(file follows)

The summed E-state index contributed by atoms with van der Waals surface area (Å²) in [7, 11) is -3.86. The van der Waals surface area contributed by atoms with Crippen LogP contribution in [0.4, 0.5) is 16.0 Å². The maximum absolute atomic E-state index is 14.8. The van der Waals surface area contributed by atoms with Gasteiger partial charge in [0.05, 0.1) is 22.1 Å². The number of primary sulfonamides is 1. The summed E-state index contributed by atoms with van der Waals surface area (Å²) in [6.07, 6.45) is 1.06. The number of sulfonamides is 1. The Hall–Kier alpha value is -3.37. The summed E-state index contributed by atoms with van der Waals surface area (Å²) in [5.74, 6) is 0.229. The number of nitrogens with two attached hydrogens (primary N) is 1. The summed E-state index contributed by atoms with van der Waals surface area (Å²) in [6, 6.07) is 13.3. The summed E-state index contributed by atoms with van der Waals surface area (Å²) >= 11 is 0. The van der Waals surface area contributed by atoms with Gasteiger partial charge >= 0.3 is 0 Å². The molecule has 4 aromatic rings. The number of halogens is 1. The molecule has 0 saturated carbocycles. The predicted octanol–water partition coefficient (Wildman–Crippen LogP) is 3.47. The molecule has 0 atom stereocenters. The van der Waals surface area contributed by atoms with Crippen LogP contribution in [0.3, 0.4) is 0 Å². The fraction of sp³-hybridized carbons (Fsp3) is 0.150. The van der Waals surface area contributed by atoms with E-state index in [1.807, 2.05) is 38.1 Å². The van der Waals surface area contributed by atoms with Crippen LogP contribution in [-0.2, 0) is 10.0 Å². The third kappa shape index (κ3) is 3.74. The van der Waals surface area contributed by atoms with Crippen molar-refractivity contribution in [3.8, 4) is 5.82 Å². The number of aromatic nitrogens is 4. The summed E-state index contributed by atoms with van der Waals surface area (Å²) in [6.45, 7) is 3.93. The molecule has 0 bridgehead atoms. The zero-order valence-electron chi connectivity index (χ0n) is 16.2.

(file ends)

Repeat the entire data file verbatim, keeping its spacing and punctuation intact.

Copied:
The summed E-state index contributed by atoms with van der Waals surface area (Å²) in [7, 11) is -3.86. The van der Waals surface area contributed by atoms with Crippen LogP contribution in [0.4, 0.5) is 16.0 Å². The maximum absolute atomic E-state index is 14.8. The van der Waals surface area contributed by atoms with Gasteiger partial charge in [0.05, 0.1) is 22.1 Å². The number of primary sulfonamides is 1. The summed E-state index contributed by atoms with van der Waals surface area (Å²) in [6.07, 6.45) is 1.06. The number of sulfonamides is 1. The Hall–Kier alpha value is -3.37. The summed E-state index contributed by atoms with van der Waals surface area (Å²) in [5.74, 6) is 0.229. The number of nitrogens with two attached hydrogens (primary N) is 1. The summed E-state index contributed by atoms with van der Waals surface area (Å²) in [6, 6.07) is 13.3. The summed E-state index contributed by atoms with van der Waals surface area (Å²) >= 11 is 0. The van der Waals surface area contributed by atoms with Gasteiger partial charge >= 0.3 is 0 Å². The molecule has 4 aromatic rings. The number of halogens is 1. The molecule has 0 saturated carbocycles. The predicted octanol–water partition coefficient (Wildman–Crippen LogP) is 3.47. The molecule has 0 atom stereocenters. The van der Waals surface area contributed by atoms with Crippen LogP contribution in [0.3, 0.4) is 0 Å². The fraction of sp³-hybridized carbons (Fsp3) is 0.150. The van der Waals surface area contributed by atoms with E-state index in [1.807, 2.05) is 38.1 Å². The van der Waals surface area contributed by atoms with Crippen LogP contribution in [-0.2, 0) is 10.0 Å². The third kappa shape index (κ3) is 3.74. The van der Waals surface area contributed by atoms with Crippen molar-refractivity contribution in [3.8, 4) is 5.82 Å². The number of aromatic nitrogens is 4. The summed E-state index contributed by atoms with van der Waals surface area (Å²) in [6.45, 7) is 3.93. The molecule has 0 bridgehead atoms. The zero-order valence-electron chi connectivity index (χ0n) is 16.2.